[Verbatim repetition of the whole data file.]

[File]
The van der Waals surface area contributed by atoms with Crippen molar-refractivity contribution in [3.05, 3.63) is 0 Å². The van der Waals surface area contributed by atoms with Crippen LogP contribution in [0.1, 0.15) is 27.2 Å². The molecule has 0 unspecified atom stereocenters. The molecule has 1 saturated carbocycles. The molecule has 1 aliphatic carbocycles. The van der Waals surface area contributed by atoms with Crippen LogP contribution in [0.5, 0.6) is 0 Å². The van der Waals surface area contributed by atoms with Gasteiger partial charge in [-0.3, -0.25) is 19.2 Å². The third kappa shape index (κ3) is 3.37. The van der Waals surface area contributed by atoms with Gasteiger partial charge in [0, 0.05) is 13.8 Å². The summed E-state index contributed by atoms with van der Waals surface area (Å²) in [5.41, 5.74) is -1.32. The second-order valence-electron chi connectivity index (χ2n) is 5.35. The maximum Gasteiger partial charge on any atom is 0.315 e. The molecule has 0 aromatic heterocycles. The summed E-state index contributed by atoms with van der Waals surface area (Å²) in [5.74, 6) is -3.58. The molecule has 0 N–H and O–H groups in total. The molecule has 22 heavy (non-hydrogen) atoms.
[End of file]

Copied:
The van der Waals surface area contributed by atoms with Crippen molar-refractivity contribution in [3.05, 3.63) is 0 Å². The van der Waals surface area contributed by atoms with Crippen LogP contribution in [0.1, 0.15) is 27.2 Å². The molecule has 0 unspecified atom stereocenters. The molecule has 1 saturated carbocycles. The molecule has 1 aliphatic carbocycles. The van der Waals surface area contributed by atoms with Crippen LogP contribution in [0.5, 0.6) is 0 Å². The van der Waals surface area contributed by atoms with Gasteiger partial charge in [-0.3, -0.25) is 19.2 Å². The third kappa shape index (κ3) is 3.37. The van der Waals surface area contributed by atoms with Gasteiger partial charge in [0, 0.05) is 13.8 Å². The summed E-state index contributed by atoms with van der Waals surface area (Å²) in [5.41, 5.74) is -1.32. The second-order valence-electron chi connectivity index (χ2n) is 5.35. The maximum Gasteiger partial charge on any atom is 0.315 e. The molecule has 0 aromatic heterocycles. The summed E-state index contributed by atoms with van der Waals surface area (Å²) in [5.74, 6) is -3.58. The molecule has 0 N–H and O–H groups in total. The molecule has 22 heavy (non-hydrogen) atoms.